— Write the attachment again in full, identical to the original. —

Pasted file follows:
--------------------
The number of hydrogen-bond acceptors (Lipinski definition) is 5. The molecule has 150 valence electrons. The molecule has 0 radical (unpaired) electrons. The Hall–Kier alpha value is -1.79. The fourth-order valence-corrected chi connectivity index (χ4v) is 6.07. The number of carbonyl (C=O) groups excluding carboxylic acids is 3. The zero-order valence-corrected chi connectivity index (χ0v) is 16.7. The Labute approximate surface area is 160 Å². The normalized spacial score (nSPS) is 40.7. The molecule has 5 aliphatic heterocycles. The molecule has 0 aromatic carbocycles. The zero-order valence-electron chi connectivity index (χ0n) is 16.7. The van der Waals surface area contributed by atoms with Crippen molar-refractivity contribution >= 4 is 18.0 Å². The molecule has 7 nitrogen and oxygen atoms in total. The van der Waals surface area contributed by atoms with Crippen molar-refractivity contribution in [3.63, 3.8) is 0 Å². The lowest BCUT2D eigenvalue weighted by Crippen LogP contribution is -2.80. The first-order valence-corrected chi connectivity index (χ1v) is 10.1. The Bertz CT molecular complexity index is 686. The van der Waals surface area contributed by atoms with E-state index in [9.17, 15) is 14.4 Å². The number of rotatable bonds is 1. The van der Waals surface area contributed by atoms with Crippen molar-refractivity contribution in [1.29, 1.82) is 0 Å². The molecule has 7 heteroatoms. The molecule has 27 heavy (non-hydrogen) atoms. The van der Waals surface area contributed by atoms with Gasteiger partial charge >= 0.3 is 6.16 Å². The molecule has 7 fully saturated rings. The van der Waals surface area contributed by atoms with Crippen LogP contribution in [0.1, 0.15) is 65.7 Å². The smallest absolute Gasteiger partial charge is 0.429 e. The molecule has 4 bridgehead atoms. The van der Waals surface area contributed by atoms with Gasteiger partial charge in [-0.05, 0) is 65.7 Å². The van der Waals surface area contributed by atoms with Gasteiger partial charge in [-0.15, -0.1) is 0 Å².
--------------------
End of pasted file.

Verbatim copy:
The number of hydrogen-bond acceptors (Lipinski definition) is 5. The molecule has 150 valence electrons. The molecule has 0 radical (unpaired) electrons. The Hall–Kier alpha value is -1.79. The fourth-order valence-corrected chi connectivity index (χ4v) is 6.07. The number of carbonyl (C=O) groups excluding carboxylic acids is 3. The zero-order valence-corrected chi connectivity index (χ0v) is 16.7. The Labute approximate surface area is 160 Å². The normalized spacial score (nSPS) is 40.7. The molecule has 5 aliphatic heterocycles. The molecule has 0 aromatic carbocycles. The zero-order valence-electron chi connectivity index (χ0n) is 16.7. The van der Waals surface area contributed by atoms with Crippen molar-refractivity contribution >= 4 is 18.0 Å². The molecule has 7 nitrogen and oxygen atoms in total. The van der Waals surface area contributed by atoms with Crippen molar-refractivity contribution in [3.63, 3.8) is 0 Å². The lowest BCUT2D eigenvalue weighted by Crippen LogP contribution is -2.80. The first-order valence-corrected chi connectivity index (χ1v) is 10.1. The Bertz CT molecular complexity index is 686. The van der Waals surface area contributed by atoms with E-state index in [9.17, 15) is 14.4 Å². The number of rotatable bonds is 1. The van der Waals surface area contributed by atoms with Crippen molar-refractivity contribution in [1.29, 1.82) is 0 Å². The molecule has 7 heteroatoms. The molecule has 27 heavy (non-hydrogen) atoms. The van der Waals surface area contributed by atoms with Gasteiger partial charge >= 0.3 is 6.16 Å². The molecule has 7 fully saturated rings. The van der Waals surface area contributed by atoms with Crippen LogP contribution in [0.1, 0.15) is 65.7 Å². The smallest absolute Gasteiger partial charge is 0.429 e. The molecule has 4 bridgehead atoms. The van der Waals surface area contributed by atoms with Gasteiger partial charge in [-0.05, 0) is 65.7 Å². The van der Waals surface area contributed by atoms with Gasteiger partial charge in [-0.15, -0.1) is 0 Å².